The legislator is the person or body in charge of developing and approving the laws that govern a territory.
When we talk about legislator we can do it in two ways, referring to the person who makes up the body, or to the body itself. When we refer to the first, we refer to the person in question, that is, the deputy with a name and surname, in charge of approving the laws that are debated in parliament. On the other hand, if we refer to the body, we refer to parliament, not distinguishing between its various legislators.
It should be noted that speaking of a legislator as a single person is not exclusive to some contemporary regimes, since the concentration of such power in a single person was also typical of regimes of ancient times. For example, in ancient Rome the king was governor and legislator.
The legislator in autocratic regimes
Special mention must be made of contemporary autocratic regimes, regardless of their specific organization. Virtually all countries have a legislative body, but this does not mean that it has real power. They are organs that obey the designs of the dictator.
Do you find Economipedia useful?
If you often use our simple definitions we have good news for you.
Now you can try our courses for free on-line of economy, investment and finance in the Campus of Economipedia. The section we have created to help you advance professionally, in an effective and entertaining way.
For example, the fact that North Korea, Cuba or Iran have their particular assembly does not mean that it operates autonomously, rather the opposite. In practice, they obey the autocrat, therefore, we can affirm that the legislator is, as in the Roman case or the ancient absolute monarchies, a single person.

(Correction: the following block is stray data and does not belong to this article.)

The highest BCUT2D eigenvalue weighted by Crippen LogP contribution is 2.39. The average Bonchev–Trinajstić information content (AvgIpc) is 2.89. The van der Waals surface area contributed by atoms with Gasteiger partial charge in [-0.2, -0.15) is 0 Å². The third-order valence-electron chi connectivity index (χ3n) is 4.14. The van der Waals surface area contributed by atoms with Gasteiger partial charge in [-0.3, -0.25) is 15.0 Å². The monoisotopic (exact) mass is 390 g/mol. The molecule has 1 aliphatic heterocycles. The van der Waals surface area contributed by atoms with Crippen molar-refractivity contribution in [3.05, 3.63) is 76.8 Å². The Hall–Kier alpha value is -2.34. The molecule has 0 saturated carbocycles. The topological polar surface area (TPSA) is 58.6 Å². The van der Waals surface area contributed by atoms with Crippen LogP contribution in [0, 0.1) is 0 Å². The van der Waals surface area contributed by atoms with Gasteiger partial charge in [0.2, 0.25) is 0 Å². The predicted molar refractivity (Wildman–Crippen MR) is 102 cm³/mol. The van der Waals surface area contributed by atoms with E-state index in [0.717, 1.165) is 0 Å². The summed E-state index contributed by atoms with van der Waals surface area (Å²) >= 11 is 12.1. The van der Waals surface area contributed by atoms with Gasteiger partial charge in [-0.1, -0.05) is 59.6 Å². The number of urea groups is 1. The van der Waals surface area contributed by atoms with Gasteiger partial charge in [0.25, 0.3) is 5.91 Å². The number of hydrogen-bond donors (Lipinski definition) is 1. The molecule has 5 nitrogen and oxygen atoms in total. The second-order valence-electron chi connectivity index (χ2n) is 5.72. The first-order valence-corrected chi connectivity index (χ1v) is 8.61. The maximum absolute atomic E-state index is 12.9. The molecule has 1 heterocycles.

Who chooses the legislator?
Regarding the election of the legislator, taking as a reference the person who makes up the legislative body, in democracies the citizen does it directly through his vote. In presidential systems there are two votes, one of them is to elect their representatives, it is done regionally. That is, the voter chooses from among the deputies or congressmen who appear in their area, and who will later join the rest of those elected.
Regarding the parliamentarians, there are only one election, and in them the legislators are chosen. It is done in the same way as just described above. However, the configuration of the electoral lists will determine the relationship that exists between citizen and legislator. If they are open, the citizen’s control will be greater; if, on the contrary, they are closed, the legislator hardly has to render accounts to his electorate.
In autocratic regimes, in which legislators are mere puppets of the autocrat or the ruling clique, their form of election can be diverse. Either the parties and people who have passed the ruler’s filter stand for election; or it is directly put by him.
The legislator has a very clear main task: to approve (or not) the laws that govern the territory in which it operates. But he is also in charge of debating and writing them. He also exercises the role of controlling the government, that is, the different political groups exert pressure on the government party, through questions and debates and appearances.
His mandate ends with the dissolution of the assembly or by personal resignation.
types of legislator
It is also convenient to classify the scope that a legislator can have:
- Local: These would be the components of the plenary session of a city council. They are in charge of deciding which ordinances and other provisions come into force in their municipality.
- Regional: Corresponds to the intermediate level. They are the provincial, regional or state deputies. They make up a subnational level, and their provisions should not contradict those approved at the national level.
- National: It is made up of the members of parliament, it is the highest degree of a country, in charge of approving the legislation that will operate within its borders.
- Supranational: Its legislators operate in organizations made up of a group of nations, such as the European Union.